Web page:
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newsclips -- Newsclips for November 8, 2011

Posted: 08 Nov 2011 10:51:12
California Air Resources Board News Clips for November 8, 2011. 

This is a service of the California Air Resources Board’s Office
of Communications.  You may need to sign in or register with
individual websites to view some of the following news articles.


Carbon monoxide deadly in enclosed rooms.  The Air Resources
Board, CalFire, Office of the State Fire Marshal and the
Department of Public Health are urging Californians to guard
against carbon monoxide poisoning by having detectors installed
and gas appliances inspected.  A new state law effective just
this summer requires every California home with an attached
garage or gas-using appliance to have an operational
carbon-monoxide sensor installed.  Posted. 

The Hidden Toll of Traffic Jams.  Congested cities are fast
becoming test tubes for scientists studying the impact of traffic
fumes on the brain.  As roadways choke on traffic, researchers
suspect that the tailpipe exhaust from cars and trucks—especially
tiny carbon particles already implicated in heart disease, cancer
and respiratory ailments—may also injure brain cells and synapses
key to learning and memory.  Posted. 

Murkowski wants more funding for EPA.  Alaska Sen. Lisa Murkowski
wants the Environmental Protection Agency to pitch in more money
to help clean up Fairbanks' air pollution problem.  The Fairbanks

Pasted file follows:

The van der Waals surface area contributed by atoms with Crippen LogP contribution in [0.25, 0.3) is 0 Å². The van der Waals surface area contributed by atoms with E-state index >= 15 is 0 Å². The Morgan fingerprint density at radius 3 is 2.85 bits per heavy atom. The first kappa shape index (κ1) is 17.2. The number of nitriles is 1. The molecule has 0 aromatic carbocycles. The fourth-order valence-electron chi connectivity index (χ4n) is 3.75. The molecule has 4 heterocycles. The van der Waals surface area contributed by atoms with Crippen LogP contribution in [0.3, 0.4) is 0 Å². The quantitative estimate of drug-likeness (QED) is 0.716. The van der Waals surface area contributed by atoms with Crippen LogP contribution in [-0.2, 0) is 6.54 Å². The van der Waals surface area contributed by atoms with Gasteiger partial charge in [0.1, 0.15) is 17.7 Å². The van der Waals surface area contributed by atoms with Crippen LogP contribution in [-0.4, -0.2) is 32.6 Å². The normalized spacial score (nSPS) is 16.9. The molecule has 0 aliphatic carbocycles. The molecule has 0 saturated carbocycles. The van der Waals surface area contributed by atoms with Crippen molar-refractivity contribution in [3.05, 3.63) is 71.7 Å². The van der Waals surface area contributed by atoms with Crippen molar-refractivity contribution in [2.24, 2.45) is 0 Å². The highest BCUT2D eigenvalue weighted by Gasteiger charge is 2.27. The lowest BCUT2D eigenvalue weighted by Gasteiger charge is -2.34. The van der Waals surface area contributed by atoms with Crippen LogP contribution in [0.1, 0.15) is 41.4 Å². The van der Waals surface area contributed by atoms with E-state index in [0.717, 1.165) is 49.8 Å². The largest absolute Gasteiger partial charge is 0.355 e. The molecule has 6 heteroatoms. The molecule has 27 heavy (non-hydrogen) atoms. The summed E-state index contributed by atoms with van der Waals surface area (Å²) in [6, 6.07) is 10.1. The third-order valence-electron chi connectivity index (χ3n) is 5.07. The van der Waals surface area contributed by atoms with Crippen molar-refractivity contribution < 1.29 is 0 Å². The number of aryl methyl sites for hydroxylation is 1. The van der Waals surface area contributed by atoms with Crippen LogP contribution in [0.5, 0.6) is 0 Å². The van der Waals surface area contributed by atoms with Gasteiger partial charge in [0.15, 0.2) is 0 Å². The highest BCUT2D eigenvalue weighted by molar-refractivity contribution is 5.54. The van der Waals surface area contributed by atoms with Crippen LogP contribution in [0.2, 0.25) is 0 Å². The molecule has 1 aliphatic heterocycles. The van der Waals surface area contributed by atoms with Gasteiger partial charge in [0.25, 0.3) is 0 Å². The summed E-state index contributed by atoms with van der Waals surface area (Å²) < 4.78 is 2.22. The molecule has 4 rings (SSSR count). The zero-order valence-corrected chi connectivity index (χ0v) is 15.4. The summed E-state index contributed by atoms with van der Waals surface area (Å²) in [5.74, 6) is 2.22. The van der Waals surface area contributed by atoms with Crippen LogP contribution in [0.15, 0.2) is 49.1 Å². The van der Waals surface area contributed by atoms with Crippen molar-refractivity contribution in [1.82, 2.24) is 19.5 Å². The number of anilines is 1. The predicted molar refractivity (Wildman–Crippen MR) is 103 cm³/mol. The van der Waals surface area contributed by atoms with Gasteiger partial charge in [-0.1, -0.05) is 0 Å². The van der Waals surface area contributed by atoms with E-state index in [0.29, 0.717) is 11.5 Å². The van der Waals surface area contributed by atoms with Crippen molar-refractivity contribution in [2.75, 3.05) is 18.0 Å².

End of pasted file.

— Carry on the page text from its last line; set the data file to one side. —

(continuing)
Daily News-Miner ( http://bit.ly/vq2HYZ) says the senator sent a
letter to the agency's director last week outlining Fairbanks'
difficult situation. The senator cites the high cost of
electricity—at more than twice the national average—and the very
cold winter temperatures in the Fairbanks area.  Posted. 


NJ gov won't support new pollution rules.  Gov. Chris Christie
says New Jersey won't join a lawsuit supporting the Environmental
Protection Agency's new pollution rules.  The rules are designed
to decrease smokestack emissions in 27 states that contribute to
unhealthy air in other states.  Monday was the deadline to join
the suit.  Posted. 



Australian Senate OKs carbon tax on big polluters.  Australia on
Tuesday passed legislation that would impose a tax on the
nation's 500 largest polluters, a deeply unpopular measure that
the government defended as necessary to control climate change. 
Prime Minister Julia Gillard had promised not to push for a
carbon tax during elections last year, but has since said it is
Australia's best option. Australia is one of the world's worst
greenhouse gas emitters per capita becuase of its heavy reliance
on abundant reserves of coal to generate electricity.  Posted. 








Tallying the health costs of climate change.  Six climate
change-related events taking place between 2000 and 2009 cost the
U.S. about $14 billion in health costs, researchers reported
Monday in the journal Health Affairs.  Most of those costs -- 95%
-- were attributable to the value of lost lives, they wrote.
About $740 million originated in "760,000 encounters with the
health care system."  Posted. 


Frying the Friendly Skies.  Americans are getting used to burning
ethanol in their daily commute. Now, pond scum and french-fry
grease could help fuel their next business trip.  Americans are
used to pouring corn into the gas tanks of their cars, now United
and Alaska airlines are gassing up a limited number of flights
with algae and cooking oil. Jack Nicas has details on The News
Hub.  On Monday, United Airlines flew from Houston to Chicago
with a 40% blend of biofuel made from algae—the first
biofuel-powered commercial flight in the U.S. On Wednesday,
Alaska Airlines launches the first of 75 flights powered by a 20%
biofuel blend made from used cooking oil.  Posted.  SUBSCRIPTION

Continental jet uses Solazyme algae-based biofuel.  A Continental